An echocardiogram is a test that uses sound waves to record a three-dimensional image of a beating heart. This 3D image reveals important information about the heart's wall motion, valve function, and direction and speed of blood flow through the valves of the heart. Community Hospital does both transthoracic and transesophegeal echocardiograms.
What to expect
No special preparation is needed for a transthoracic echocardiogram. You will be asked to remove clothing from the upper half of your body and given a gown or drape for privacy.
You will lie down on an exam table and a colorless gel will be applied to your chest. A technologist will glide a thick, handheld wand over your chest. The wand transmits sound waves that create an image of your heart.
The technologist may ask you to move from your back to your side during the exam to capture images of the heart from several angles. You may also be asked to breathe slowly or hold your breath for short periods to help capture higher-quality images.
Your technologist will be able to view the images as they are being captured, and they will be recorded for review by your doctor.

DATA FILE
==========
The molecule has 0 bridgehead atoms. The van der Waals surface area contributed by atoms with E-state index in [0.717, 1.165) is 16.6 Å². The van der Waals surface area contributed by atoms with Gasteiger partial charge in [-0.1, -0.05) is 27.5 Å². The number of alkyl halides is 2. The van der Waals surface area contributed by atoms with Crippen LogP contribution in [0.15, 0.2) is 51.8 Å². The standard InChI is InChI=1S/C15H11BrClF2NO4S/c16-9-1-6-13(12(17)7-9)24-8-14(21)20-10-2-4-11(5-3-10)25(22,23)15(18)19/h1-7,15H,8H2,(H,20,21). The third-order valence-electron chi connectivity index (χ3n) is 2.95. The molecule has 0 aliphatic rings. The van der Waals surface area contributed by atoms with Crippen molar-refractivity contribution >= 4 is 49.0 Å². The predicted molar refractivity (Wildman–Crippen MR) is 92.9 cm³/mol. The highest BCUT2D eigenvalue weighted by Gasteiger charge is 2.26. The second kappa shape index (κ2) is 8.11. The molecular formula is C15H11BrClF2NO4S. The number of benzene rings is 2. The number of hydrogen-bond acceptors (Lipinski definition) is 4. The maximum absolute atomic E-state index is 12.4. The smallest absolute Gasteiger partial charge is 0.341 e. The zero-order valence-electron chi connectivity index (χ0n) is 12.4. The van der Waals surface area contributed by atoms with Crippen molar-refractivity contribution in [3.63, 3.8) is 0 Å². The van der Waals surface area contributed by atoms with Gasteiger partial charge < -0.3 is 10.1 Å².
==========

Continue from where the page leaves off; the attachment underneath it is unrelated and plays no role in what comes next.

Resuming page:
Generally, no recovery time is needed after a transthoracic echocardiogram.
Transesophegeal echocardiogram (TEE)
In a transesophegeal echocardiogram (TEE), a small device on the end of a thin, flexible tube is guided down your throat and positioned directly behind the heart into the esophagus. Sound waves are transmitted from the device to create the image.
A TEE is sometimes needed if adequate images can't be made through a transthoracic echocardiogram. This generally happens when the patient has a particularly thick layer of muscle or fat over the chest and ribcage, or because the patient has emphysema or another upper respiratory condition.
What to expect
A TEE exam takes 10 to 30 minute, but your appointment will last about 2 hours, including preparation and observation time.
At the start of the TEE procedure, a mild sedative may be administered using an IV, along with local anesthesia.
Your heart rate, blood pressure, and breathing will be monitored during the procedure. Your throat will be numbed with an anesthetic spray to minimize any pain or discomfort.
You will be asked to swallow a small device that will transmit the sound waves during the exam. The device is similar in size to a large grape; it is attached to the end of a long flexible tube, and you will swallow it in the same way you swallow food. Once you have swallowed the tube, the device will be positioned in your esophagus, directly behind your heart. The technician may move the tube and the sound device during the exam to get images of different angles of the heart.
- Allow 2 hours for the numbness in your throat to wear off before eating or drinking.
- Do not drive for at least 12 hours after the procedure.
- Avoid hot food and drinks for 24 hours after the procedure.
- Mild soreness in the throat is common; and throat lozenges may help soothe the irritation.